When you're done with your logo, you should also have a black and white copy for those times when a full-color logo isn't used (like when you put it on a photo). For this reason, you want a version of your logo that matches the black color in the design - so test that out before you finalize your logo!

Created by Marko Berovic |


7. Think About Where The Logo Will Be Used

When you are in the process of designing a new logo or redesigning an existing one, you should always think about where to use the logo and how it will look. From business cards to poster boards to on-site items, it's important to think about how your logo will look both online and offline.

Uber recently redesigned its logo to more accurately describe its brand's "story." Since most of their customers use apps from their smartphones, the brand will likely focus primarily on how the logo looks on app icons and on small screens.

Not thinking about future uses of your logo can cause a lot of problems later on. If your logo ends up being placed on the side of a delivery truck, on a large billboard, or on a small business card, it's important to consider how the design will look across all of these platforms and side pieces. Anything that looks good on a business card may not display well when placed on a large billboard, so always think about how your logo will appear on different platforms before choosing the final design.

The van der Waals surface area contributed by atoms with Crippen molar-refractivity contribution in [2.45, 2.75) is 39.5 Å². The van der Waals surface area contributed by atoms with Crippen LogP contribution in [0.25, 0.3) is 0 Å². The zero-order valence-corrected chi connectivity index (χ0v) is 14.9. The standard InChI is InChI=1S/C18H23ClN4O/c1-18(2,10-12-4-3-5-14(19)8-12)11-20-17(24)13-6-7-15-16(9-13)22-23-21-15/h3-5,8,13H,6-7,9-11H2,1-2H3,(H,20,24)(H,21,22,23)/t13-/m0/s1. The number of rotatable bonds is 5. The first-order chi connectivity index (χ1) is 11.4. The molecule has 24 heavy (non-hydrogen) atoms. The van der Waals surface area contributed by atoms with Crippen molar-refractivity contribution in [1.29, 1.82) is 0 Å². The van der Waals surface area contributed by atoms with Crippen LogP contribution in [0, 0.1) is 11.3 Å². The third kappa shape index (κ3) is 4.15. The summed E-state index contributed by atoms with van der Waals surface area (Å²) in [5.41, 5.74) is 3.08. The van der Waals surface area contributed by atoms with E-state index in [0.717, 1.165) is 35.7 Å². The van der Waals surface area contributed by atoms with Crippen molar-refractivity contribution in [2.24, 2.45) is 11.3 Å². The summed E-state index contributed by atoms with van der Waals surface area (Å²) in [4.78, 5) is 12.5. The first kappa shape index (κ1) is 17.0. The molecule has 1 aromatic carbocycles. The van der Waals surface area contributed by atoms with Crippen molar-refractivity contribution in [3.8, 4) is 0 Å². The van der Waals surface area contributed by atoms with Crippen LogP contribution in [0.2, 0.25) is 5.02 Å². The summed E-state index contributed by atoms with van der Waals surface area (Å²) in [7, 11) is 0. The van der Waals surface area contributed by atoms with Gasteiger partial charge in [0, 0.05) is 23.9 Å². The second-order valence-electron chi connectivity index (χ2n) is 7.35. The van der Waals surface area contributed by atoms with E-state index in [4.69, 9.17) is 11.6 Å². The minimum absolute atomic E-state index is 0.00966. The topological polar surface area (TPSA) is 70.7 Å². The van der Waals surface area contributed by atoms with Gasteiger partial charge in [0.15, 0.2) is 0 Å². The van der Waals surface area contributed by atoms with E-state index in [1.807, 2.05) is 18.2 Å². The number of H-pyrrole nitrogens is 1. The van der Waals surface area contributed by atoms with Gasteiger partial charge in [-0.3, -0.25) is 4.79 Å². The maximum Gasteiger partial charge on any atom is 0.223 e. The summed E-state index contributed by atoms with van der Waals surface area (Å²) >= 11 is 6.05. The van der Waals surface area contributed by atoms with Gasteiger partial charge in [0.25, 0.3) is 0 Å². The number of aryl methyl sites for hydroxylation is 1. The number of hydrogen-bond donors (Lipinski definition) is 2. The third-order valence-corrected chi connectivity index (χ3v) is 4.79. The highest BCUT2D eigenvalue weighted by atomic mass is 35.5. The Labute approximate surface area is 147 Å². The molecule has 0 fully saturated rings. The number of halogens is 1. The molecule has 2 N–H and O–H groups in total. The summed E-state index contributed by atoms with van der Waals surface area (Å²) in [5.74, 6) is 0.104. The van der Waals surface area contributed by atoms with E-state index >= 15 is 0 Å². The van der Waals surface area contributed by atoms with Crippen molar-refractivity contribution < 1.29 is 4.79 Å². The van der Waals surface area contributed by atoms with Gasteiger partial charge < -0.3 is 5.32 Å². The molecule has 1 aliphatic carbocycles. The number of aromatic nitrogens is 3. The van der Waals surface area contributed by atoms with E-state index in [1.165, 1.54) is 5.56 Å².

Created by Parvin Rustamov |


8. Improve Your Idea And Be Better

During the above steps, the visibility of your logo should become more clear, and you should have a number of different ideas on the table. Now it's time to sort the wheat from the chaff and master your draft. To narrow the field further to a select few, take a look at your logo idea and examine the following characteristics:

  • Simplicity: Is there a logo that's too complex or confusing?
  • Appropriateness: Does it communicate well with what you're doing? Can people understand your sport or discipline?
  • Distinctiveness: Do you imitate someone else's logo too closely? Is the logo easy to remember?
  • Timelessness: will it be recognized for years to come?
  • Tangibility: can the logo be understood without problems?

All of the above are the attributes of a good logo. Using it to sort out your logo concepts will help you find real gold nuggets. Also, listen to your gut feeling. It's normal to be drawn to some ideas more than others, and there is often a good reason for that. If you can, narrow it down to create a good team logo design with maximum concepts.

Created by Andrew Bryan Mondejar |


9. Ask Your Team For Feedback

Board meeting at an oval table discussing. Listen constructively to comments. Have the confidence to ignore personal preferences, like I don't like purple. However, if a particular issue or concern is raised more than once, pay attention.

When you first start working on a logo design idea, it can be hard to hear things you don't want to hear. Unfortunately, if you want your design to really work, and you don't want your clients to turn to another logo design agency for help, you'll need to listen constructively. Without completely abandoning your creative principles, you may have to admit that your personal preferences won't make it to the finish line.